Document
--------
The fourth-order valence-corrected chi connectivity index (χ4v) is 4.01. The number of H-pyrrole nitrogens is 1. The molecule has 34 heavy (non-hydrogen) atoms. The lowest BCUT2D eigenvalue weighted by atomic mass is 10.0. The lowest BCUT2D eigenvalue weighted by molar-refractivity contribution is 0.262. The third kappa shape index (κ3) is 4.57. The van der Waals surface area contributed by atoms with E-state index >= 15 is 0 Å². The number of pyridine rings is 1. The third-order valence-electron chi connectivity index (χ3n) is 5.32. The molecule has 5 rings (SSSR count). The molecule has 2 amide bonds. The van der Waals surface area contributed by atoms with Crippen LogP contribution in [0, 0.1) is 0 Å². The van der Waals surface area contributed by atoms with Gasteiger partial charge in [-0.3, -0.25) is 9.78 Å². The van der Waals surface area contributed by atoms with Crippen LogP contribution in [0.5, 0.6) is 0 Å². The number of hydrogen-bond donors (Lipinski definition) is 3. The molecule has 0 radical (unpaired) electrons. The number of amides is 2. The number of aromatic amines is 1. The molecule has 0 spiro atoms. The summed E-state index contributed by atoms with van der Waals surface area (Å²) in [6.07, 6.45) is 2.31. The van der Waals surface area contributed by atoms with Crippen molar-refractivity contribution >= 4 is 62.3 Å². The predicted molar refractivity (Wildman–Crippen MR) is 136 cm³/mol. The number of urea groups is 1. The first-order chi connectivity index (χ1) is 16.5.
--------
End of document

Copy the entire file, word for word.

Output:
The fourth-order valence-corrected chi connectivity index (χ4v) is 4.01. The number of H-pyrrole nitrogens is 1. The molecule has 34 heavy (non-hydrogen) atoms. The lowest BCUT2D eigenvalue weighted by atomic mass is 10.0. The lowest BCUT2D eigenvalue weighted by molar-refractivity contribution is 0.262. The third kappa shape index (κ3) is 4.57. The van der Waals surface area contributed by atoms with E-state index >= 15 is 0 Å². The number of pyridine rings is 1. The third-order valence-electron chi connectivity index (χ3n) is 5.32. The molecule has 5 rings (SSSR count). The molecule has 2 amide bonds. The van der Waals surface area contributed by atoms with Crippen LogP contribution in [0, 0.1) is 0 Å². The van der Waals surface area contributed by atoms with Gasteiger partial charge in [-0.3, -0.25) is 9.78 Å². The van der Waals surface area contributed by atoms with Crippen LogP contribution in [0.5, 0.6) is 0 Å². The number of hydrogen-bond donors (Lipinski definition) is 3. The molecule has 0 radical (unpaired) electrons. The number of amides is 2. The number of aromatic amines is 1. The molecule has 0 spiro atoms. The summed E-state index contributed by atoms with van der Waals surface area (Å²) in [6.07, 6.45) is 2.31. The van der Waals surface area contributed by atoms with Crippen molar-refractivity contribution >= 4 is 62.3 Å². The predicted molar refractivity (Wildman–Crippen MR) is 136 cm³/mol. The number of urea groups is 1. The first-order chi connectivity index (χ1) is 16.5.